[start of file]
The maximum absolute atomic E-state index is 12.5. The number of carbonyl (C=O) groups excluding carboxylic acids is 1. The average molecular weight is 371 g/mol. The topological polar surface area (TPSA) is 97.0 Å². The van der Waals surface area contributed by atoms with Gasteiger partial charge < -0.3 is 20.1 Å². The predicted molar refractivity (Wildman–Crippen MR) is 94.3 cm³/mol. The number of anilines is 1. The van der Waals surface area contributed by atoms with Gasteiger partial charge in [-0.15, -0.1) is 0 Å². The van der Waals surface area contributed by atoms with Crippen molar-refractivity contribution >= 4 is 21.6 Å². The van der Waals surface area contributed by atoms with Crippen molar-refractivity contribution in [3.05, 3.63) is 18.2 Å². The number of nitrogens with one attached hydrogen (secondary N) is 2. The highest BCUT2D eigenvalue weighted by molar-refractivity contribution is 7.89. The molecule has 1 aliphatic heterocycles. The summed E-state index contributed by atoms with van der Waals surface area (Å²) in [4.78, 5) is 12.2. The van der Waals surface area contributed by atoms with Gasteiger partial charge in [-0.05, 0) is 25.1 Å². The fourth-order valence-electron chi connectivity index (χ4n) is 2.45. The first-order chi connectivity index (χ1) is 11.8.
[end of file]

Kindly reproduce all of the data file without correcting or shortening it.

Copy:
The maximum absolute atomic E-state index is 12.5. The number of carbonyl (C=O) groups excluding carboxylic acids is 1. The average molecular weight is 371 g/mol. The topological polar surface area (TPSA) is 97.0 Å². The van der Waals surface area contributed by atoms with Gasteiger partial charge < -0.3 is 20.1 Å². The predicted molar refractivity (Wildman–Crippen MR) is 94.3 cm³/mol. The number of anilines is 1. The van der Waals surface area contributed by atoms with Gasteiger partial charge in [-0.15, -0.1) is 0 Å². The van der Waals surface area contributed by atoms with Crippen molar-refractivity contribution >= 4 is 21.6 Å². The van der Waals surface area contributed by atoms with Crippen molar-refractivity contribution in [3.05, 3.63) is 18.2 Å². The number of nitrogens with one attached hydrogen (secondary N) is 2. The highest BCUT2D eigenvalue weighted by molar-refractivity contribution is 7.89. The molecule has 1 aliphatic heterocycles. The summed E-state index contributed by atoms with van der Waals surface area (Å²) in [4.78, 5) is 12.2. The van der Waals surface area contributed by atoms with Gasteiger partial charge in [-0.05, 0) is 25.1 Å². The fourth-order valence-electron chi connectivity index (χ4n) is 2.45. The first-order chi connectivity index (χ1) is 11.8.